• Create another signal by transforming the name field signal above.
    • This new signal will send a YES value when it receives a name text with >= 5 characters, or NO value otherwise.
    • Let's call this nameIsValidSignal.
  • Create a signal using Submit button as the signal source.
    • It will send a value whenever the Submit button is tapped.
    • Let's call this buttonTappedSignal.
  • Create another signal by combining nameIsValidSignal and buttonTappedSignal.
    • This new signal sends a value whenever it receives message from buttoTappedSignal, and will forward the content of nameIsValidSignal.
    • Let's call this buttonTappedSignalWithInfo.

To re-cap, we just walked through the following:

RACSignal *nameIsValidSignal = [self.nameField.rac_textSignal map:^id(NSString *value) {
    return @(value.length >= 5);
RACSignal *buttonTappedSignal = [self.submitButton rac_signalForControlEvents:UIControlEventTouchUpInside];
// Create a signal that is the same as nameIsValidSignal, except that it only sends value when button is tapped.
RACSignal *buttonTappedSignalWithInfo = [nameIsValidSignal sample: buttonTappedSignal];

That was just setting up the signals. The app then needs to describe what should happen when signal values are observed:

  • Create an observer of nameIsValidSignal
    • It will turn the star icon blue or gray depending on the most recent signal value, i.e. content of the nameField.
    • i.e. [nameIsValidSignal subscribeNext: ^(NSNumber *isNameValid) { //...change color here depending on name validity... }];
  • Create an observer of buttonTappedSignalWithInfo.
    • When it receives a signal value, it means either the button is tapped or the name value has changed. It will check these values and display a message accordingly.

You no longer maintain state variables and check them in callback methods. Instead, you treat input sources as signal sources and create observers of the signals, which will appropriately handle any values passed down from the signal sources.

How is this useful? A direct quote from Josh Abernathy, one of the initial and major ReactiveCocoa contributors:

less state, less boilerplate, better code locality, and better expression of our intent.

Functional programming is also known as declarative programming because you "declare" the desired behavior rather than describing each action required for each scenario.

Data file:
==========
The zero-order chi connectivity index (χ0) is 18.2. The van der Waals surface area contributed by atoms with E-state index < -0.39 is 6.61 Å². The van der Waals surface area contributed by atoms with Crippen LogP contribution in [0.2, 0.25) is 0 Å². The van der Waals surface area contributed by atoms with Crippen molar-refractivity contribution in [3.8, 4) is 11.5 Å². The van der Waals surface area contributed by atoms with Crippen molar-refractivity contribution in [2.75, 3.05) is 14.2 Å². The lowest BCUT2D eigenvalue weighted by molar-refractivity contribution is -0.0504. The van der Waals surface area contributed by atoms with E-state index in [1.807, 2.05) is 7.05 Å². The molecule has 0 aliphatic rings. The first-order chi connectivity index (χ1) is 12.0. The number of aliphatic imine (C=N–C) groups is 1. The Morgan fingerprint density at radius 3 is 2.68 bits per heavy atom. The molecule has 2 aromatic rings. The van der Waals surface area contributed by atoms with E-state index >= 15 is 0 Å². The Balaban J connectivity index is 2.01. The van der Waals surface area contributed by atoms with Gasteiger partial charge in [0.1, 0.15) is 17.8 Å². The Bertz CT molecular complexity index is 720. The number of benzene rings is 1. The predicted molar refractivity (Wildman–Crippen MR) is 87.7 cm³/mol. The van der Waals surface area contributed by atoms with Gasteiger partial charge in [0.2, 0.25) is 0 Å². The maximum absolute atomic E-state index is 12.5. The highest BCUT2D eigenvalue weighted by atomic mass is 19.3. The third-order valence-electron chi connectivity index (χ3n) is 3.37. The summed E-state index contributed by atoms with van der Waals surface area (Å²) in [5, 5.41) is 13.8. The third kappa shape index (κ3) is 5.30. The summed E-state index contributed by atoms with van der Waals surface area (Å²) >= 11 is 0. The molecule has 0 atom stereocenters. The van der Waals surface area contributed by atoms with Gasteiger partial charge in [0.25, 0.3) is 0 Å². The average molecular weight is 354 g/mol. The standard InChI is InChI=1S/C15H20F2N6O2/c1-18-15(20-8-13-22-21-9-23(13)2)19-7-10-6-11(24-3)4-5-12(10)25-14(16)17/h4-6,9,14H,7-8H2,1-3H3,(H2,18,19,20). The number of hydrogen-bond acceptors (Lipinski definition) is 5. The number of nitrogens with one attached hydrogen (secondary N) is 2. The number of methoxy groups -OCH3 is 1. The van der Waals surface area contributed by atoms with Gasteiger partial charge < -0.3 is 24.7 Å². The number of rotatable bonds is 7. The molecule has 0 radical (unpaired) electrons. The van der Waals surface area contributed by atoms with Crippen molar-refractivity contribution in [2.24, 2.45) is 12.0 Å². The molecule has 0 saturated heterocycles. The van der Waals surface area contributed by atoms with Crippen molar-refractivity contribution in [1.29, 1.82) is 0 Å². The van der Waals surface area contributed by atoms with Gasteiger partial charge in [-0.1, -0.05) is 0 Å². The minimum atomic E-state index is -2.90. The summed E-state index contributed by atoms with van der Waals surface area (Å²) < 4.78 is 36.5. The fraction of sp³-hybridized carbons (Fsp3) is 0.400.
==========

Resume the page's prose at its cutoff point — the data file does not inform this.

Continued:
ReactiveCocoa calls itself "reactive" because, when this functional programming paradigm is applied in iOS, programs that changes output according to input can be programmed efficiently. And that's what a lot of apps do.

Understanding and designing ReactiveCocoa codes

ReactiveCocoa codes can seem confusing if you are not familiar with the use of macros and blocks in Objective-C. If you have no clue at all, I highly recommend that you read up on them first as they are used extensively in the ReactiveCocoa framework.

To make it worse, ReactiveCocoa requires you to re-wire your brain and work with a whole new way of programming design pattern described above. It is worth stressing this tip again,

ReactiveCocoa codes are simply describing signal graphs!

What does that mean? The following is the signal graph of the example discussed earlier:

Signal graph of a ReactiveCocoa example

When you read or design codes with ReactiveCocoa, consider how a signal grpah can precisely capture the behavior of your app. You need to ask these questions:

  • What are the signal sources?
    • There are many to choose from: UI components, gestures like tapping/swipping, external events such as network request completions, or simply changes in any variable.
  • Should the signal values be transformed/combined?
    • ReactiveCocoa is powerful because you can perform operations on signal. You can combine multiple signals, change signal values, add/skip signal messages and more.
  • How will they be consumed?
    • When the signal values change, what will happen? Does the UI need to be updated? Send/cancel a network request? Update a variable?